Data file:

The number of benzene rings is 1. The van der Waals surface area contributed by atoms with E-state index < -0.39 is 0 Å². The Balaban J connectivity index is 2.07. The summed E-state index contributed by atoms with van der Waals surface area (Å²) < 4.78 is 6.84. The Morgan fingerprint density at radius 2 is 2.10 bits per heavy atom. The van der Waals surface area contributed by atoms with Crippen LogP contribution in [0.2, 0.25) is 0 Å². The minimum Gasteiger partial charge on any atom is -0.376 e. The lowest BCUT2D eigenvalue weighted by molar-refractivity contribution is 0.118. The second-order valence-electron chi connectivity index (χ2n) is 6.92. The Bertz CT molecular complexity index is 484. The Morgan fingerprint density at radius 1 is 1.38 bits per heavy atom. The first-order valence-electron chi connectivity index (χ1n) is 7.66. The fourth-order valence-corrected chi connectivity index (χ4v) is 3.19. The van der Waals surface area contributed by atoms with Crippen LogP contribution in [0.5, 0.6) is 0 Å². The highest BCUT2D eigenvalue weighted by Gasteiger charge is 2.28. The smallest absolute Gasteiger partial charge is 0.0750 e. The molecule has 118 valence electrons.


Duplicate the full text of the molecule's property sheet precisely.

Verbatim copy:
The number of benzene rings is 1. The van der Waals surface area contributed by atoms with E-state index < -0.39 is 0 Å². The Balaban J connectivity index is 2.07. The summed E-state index contributed by atoms with van der Waals surface area (Å²) < 4.78 is 6.84. The Morgan fingerprint density at radius 2 is 2.10 bits per heavy atom. The van der Waals surface area contributed by atoms with Crippen LogP contribution in [0.2, 0.25) is 0 Å². The minimum Gasteiger partial charge on any atom is -0.376 e. The lowest BCUT2D eigenvalue weighted by molar-refractivity contribution is 0.118. The second-order valence-electron chi connectivity index (χ2n) is 6.92. The Bertz CT molecular complexity index is 484. The Morgan fingerprint density at radius 1 is 1.38 bits per heavy atom. The first-order valence-electron chi connectivity index (χ1n) is 7.66. The fourth-order valence-corrected chi connectivity index (χ4v) is 3.19. The van der Waals surface area contributed by atoms with Crippen LogP contribution in [0.5, 0.6) is 0 Å². The highest BCUT2D eigenvalue weighted by Gasteiger charge is 2.28. The smallest absolute Gasteiger partial charge is 0.0750 e. The molecule has 118 valence electrons.